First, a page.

Gordon Taylor is facing a fresh inquiry over “serious concerns” about how the Professional Footballers’ Association charity is being run.
The Charity Commission describes the inquiry as the “most serious intervention” it can make and will focus on the management of the PFA’s charity by its trustees which include Taylor.
Under-pressure PFA chief executive Taylor has already promised to stand down at the conclusion of an independent review into the players’ union and this latest development will put him back under the spotlight.
The inquiry will look at concerns over how charity funds were used and examine whether the trustees complied with their duties and responsibilities under charity law.
Stephen Grenfell, the Commission’s head of investigations, monitoring and enforcement, said: “The public rightly expect charities to operate to the highest standards - across all they do.
“Serious concerns have been raised about the way the Professional Footballers’ Association charity is run. We will now examine what has happened at the charity through a full statutory inquiry and ensure, where necessary, action is taken.”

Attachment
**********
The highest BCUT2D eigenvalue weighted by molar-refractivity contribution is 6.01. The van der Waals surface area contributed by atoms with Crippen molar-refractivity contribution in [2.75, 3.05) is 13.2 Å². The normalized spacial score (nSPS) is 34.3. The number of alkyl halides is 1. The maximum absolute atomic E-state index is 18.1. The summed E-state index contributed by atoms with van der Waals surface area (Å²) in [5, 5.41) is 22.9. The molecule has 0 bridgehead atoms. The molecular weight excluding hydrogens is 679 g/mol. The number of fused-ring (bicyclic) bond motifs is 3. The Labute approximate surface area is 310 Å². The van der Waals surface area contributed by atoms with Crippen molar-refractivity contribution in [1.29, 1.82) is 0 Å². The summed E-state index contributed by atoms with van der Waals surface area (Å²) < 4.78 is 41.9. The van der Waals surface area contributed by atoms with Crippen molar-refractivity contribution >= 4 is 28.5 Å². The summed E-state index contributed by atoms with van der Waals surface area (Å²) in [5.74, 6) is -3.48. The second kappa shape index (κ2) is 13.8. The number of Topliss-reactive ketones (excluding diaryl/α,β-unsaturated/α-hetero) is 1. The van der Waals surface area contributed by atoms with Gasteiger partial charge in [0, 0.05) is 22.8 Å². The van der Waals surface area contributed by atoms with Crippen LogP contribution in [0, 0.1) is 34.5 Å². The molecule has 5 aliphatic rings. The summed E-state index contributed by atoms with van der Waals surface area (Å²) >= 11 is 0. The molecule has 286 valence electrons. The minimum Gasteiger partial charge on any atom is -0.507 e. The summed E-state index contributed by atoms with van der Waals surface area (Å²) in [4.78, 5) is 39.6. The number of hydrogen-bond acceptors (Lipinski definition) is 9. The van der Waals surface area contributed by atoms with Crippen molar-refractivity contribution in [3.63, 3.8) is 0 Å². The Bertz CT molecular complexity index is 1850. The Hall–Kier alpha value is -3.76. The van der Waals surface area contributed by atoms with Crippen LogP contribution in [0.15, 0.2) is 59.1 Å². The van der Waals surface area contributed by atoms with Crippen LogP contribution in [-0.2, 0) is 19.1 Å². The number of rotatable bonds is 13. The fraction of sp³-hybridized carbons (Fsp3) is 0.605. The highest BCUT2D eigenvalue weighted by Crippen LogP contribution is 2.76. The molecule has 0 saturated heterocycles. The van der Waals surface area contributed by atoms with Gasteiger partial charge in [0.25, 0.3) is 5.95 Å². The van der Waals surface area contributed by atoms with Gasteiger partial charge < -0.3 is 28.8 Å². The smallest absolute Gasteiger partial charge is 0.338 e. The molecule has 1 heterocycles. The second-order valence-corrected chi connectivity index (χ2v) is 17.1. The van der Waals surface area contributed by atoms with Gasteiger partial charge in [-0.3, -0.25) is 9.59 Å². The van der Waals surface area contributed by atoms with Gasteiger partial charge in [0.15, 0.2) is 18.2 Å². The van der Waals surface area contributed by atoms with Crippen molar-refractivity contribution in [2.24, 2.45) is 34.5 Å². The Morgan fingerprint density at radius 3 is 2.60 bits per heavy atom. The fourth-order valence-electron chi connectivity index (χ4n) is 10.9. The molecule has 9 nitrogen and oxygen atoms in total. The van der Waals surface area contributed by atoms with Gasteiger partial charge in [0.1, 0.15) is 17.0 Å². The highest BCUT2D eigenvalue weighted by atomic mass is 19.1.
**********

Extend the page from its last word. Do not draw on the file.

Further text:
The PFA charity accounts for year ending June 2018 report income of £26,387,608 - the majority of which came from Premier League television revenue - and expenditure of £24,546,326. Of that expenditure, the PFA accounts state that £17,411,140 was distributed as grants. Under support costs, staff costs were listed at £4,047,748.
Taylor, who earned £2m-a-year in the PFA’s published accounts for 2017/18, could be removed as a trustee by the Commission if they find him or any trustee guilty of misconduct or mismanagement.
The PFA said in a statement: “The trustees have continued to co-operate fully, openly and transparently with the Charity Commission and will continue to do so throughout this process.
“The Professional Footballers’ Association Charity Trustees are all committed to adopting the highest possible standards in administering, governing and the management of the charity and will continue to work with the Charity Commission.”
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